Explanations for the polar layering have centred on the effects of insolation — the solar radiation received at the martian surface — in regulating the climate. Climate change, in turn, is expected to modulate both the rate at which layers accumulate and their composition, and possibly their removal or thinning by ablation and wind erosion3. Both Earth and Mars are subject to quasi-periodic variations in the characteristics of their spin axes (precession and obliquity) and their orbital eccentricity, due to gravitational interactions with other planets and the Sun4. On Earth the variations are modest, with obliquity varying through about 2.5° and eccentricity from 0.01 to 0.05, but they have been correlated with the major climate changes accompanying the terrestrial ice ages (the Milankovitch theory5). Because Mars lacks a large moon and is closer to the massive outer planets, it undergoes much more dramatic orbital variations: during the past 10 million years, obliquity has ranged from about 13° to as much as 47°, and eccentricity from 0.00 to 0.13. These variations occur in a complicated 'beat' pattern involving several frequencies (see Fig. 2 of Laskar and colleagues' paper on page 376).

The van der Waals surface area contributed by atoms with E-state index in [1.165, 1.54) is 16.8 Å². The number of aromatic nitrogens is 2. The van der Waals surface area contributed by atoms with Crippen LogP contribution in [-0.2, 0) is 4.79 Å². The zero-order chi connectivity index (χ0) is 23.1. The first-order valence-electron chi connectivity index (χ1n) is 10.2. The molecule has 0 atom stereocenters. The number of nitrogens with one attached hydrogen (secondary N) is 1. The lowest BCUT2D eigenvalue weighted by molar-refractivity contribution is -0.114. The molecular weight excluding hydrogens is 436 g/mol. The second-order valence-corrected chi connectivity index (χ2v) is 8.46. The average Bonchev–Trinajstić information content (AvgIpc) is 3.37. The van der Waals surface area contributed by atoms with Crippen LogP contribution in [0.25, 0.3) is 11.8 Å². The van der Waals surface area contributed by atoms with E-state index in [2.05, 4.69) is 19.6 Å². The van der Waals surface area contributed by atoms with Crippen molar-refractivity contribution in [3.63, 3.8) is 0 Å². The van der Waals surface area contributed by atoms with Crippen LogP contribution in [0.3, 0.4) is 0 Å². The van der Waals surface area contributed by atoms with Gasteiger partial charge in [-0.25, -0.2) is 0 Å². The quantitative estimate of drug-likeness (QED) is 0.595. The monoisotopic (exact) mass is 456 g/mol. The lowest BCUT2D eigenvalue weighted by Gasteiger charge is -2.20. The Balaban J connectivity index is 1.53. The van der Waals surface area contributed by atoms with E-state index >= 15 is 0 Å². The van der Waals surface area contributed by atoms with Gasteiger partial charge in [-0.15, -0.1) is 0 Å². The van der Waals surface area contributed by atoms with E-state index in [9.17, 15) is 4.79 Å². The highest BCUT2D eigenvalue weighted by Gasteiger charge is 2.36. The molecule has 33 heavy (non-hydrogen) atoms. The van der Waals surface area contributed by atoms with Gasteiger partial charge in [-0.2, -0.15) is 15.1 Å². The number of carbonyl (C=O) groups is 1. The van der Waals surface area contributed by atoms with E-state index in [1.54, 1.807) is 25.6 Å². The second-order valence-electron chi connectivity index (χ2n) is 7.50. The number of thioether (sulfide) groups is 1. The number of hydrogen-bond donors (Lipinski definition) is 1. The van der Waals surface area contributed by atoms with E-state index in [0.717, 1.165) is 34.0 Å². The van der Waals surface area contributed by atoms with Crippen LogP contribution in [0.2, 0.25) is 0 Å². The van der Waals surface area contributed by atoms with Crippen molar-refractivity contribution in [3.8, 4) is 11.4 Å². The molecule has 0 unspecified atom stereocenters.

It has been difficult to decipher the presumed climatic record contained in the martian layered deposits. One issue is the uncertain connection between the orbital variations and processes that could result in the accumulation and erosion of layers. The orbital effects on seasonal and latitudinal variations in insolation are well understood (see Fig. 2 of Laskar et al.). But we know only within broad limits how insolation is linked to conditions such as atmospheric pressure and circulation patterns; dust-storm intensity; cycling of water between the layered deposits, ice in loose sediment and dust on the surface, and groundwater; and rates of accumulation or ablation of ice from polar deposits. Which of the several component cycles of climate variation correlate with the layers has therefore remained unclear.
Imprecise knowledge of the thickness and sequence of exposed layers has also limited their interpretation. Images returned by Viking allowed resolution of the layers only down to about 10–20 m thickness. The increased resolution of the camera on Mars Global Surveyor has permitted measurements to a precision of a few tens of centimetres. But it was not until data were returned from the laser altimeter on this spacecraft that the steepness of the slopes exposing the layers could be reliably estimated, allowing more accurate calculations of layer thickness.